An empirical investigation into the sustainability of land acquisitions in Tanzania that employs these existing concepts in a methodologically rigorous manner offers an opportunity to more clearly addresses ethical questions surrounding international land acquisitions. My findings indicate that it should not be assumed that sustainability necessarily hinges on issues of strong sustainability, particularly that all village lands represent critical natural capital.

As a result of its unique history of Ujamaa villagization, Tanzania villages often have ownership of significant tracts of unused land that mitigates the risk of violating conditions of strong sustainability. Issues of weak sustainability appear to be more important to villagers—particularly the degree of man-made capital benefits derived from projects. While compensation rates for lands acquired were low and the process lacked transparency, low compensation rates are not sufficient grounds for rejecting land acquisitions as unsustainable.

When projects deliver significant man-made capital benefits, low compensation rates were not a politically salient issue amongst villagers. Finally, results suggest that some prioritization of man-made capital over biodiversity can be ethically defensible when the decision-making process goes through legitimate village government bodies and benefits reach poor villagers.

Mark Purdon

PhD Candidate – Department of Political Science
University of Toronto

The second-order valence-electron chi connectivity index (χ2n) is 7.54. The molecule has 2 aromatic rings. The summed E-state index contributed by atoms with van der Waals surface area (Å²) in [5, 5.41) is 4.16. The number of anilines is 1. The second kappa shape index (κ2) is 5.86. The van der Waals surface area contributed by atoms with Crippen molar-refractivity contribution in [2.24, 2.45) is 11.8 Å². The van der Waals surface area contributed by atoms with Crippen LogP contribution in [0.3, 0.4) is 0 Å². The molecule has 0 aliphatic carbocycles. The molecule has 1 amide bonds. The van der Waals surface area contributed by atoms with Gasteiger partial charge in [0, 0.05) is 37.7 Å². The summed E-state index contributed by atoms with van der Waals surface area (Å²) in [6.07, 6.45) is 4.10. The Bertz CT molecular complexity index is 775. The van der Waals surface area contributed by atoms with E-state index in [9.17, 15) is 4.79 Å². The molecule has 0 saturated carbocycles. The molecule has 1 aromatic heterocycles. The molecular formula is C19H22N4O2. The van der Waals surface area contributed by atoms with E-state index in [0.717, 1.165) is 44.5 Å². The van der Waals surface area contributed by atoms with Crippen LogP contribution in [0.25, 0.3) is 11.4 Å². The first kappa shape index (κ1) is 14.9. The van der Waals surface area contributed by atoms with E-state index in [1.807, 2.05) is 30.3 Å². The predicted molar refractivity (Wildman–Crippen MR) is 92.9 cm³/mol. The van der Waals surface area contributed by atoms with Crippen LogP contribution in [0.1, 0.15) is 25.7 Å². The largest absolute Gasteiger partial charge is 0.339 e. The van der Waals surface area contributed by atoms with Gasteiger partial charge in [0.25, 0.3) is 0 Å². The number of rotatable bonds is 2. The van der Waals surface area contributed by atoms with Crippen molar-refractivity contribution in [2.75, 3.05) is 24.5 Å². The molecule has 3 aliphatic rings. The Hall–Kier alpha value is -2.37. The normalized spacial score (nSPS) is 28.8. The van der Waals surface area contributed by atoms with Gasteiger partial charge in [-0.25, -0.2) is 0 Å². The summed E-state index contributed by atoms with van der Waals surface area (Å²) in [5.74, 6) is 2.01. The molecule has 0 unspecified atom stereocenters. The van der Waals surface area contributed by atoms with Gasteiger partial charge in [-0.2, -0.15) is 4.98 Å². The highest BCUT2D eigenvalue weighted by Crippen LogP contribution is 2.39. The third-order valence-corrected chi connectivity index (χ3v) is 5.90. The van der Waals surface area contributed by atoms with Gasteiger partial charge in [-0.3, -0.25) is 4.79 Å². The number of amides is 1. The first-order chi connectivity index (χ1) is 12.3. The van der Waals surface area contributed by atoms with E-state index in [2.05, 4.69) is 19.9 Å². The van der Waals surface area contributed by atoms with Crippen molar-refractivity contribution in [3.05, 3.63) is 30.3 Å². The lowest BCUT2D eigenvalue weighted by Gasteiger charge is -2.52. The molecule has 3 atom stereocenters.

Globalization, Land grabs and fragile food systems (ELDIS)

Read at :

Land grabs and fragile food systems: The role of globalization

IATP have consistently argued that trade agreements need to respect and promote human rights, not drive a process of globalisation that privileges commercial interests and pushes public interests aside. This paper concludes that the globalisation enshrined in the free trade and investment agreements of the 1990s and 2000s have led to yet another manifestation of commercial interests trampling human rights – namely land grabs.

This paper is specifically focuses on two forces that IATP argue have contributed significantly to the problem: First, globalisation—more specifically, the deregulation of trade and foreign investment laws, which has greatly eased cross-border capital flows, relaxed the limits on foreign land ownership, and opened markets to agricultural imports. And second, the failures of the international trading system during the food price crisis of 2007-08, which eroded the confidence of food import–dependent countries in international markets as a reliable source of food and fed both speculative investment and investment in actual food production. This loss of confidence was compounded by climate change and the resulting destabilisation of weather patterns, which has resulted in less predictable agricultural production.